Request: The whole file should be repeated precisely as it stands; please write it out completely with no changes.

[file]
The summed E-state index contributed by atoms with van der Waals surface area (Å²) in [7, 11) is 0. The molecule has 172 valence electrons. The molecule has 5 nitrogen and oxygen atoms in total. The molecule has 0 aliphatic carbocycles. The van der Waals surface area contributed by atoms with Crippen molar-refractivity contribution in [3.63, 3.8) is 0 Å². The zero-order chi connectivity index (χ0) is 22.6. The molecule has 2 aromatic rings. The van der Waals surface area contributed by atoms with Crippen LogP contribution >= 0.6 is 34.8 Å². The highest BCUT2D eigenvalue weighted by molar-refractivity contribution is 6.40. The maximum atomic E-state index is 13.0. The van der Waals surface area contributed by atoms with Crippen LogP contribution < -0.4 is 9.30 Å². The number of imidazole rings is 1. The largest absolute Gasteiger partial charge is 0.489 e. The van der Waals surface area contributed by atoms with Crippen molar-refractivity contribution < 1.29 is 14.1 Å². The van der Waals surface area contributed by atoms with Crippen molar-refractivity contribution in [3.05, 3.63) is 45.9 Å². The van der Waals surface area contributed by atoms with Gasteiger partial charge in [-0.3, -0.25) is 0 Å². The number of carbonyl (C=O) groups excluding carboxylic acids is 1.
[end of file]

The summed E-state index contributed by atoms with van der Waals surface area (Å²) in [7, 11) is 0. The molecule has 172 valence electrons. The molecule has 5 nitrogen and oxygen atoms in total. The molecule has 0 aliphatic carbocycles. The van der Waals surface area contributed by atoms with Crippen molar-refractivity contribution in [3.63, 3.8) is 0 Å². The zero-order chi connectivity index (χ0) is 22.6. The molecule has 2 aromatic rings. The van der Waals surface area contributed by atoms with Crippen LogP contribution >= 0.6 is 34.8 Å². The highest BCUT2D eigenvalue weighted by molar-refractivity contribution is 6.40. The maximum atomic E-state index is 13.0. The van der Waals surface area contributed by atoms with Crippen LogP contribution < -0.4 is 9.30 Å². The number of imidazole rings is 1. The largest absolute Gasteiger partial charge is 0.489 e. The van der Waals surface area contributed by atoms with Crippen molar-refractivity contribution < 1.29 is 14.1 Å². The van der Waals surface area contributed by atoms with Crippen molar-refractivity contribution in [3.05, 3.63) is 45.9 Å². The van der Waals surface area contributed by atoms with Gasteiger partial charge in [-0.3, -0.25) is 0 Å². The number of carbonyl (C=O) groups excluding carboxylic acids is 1.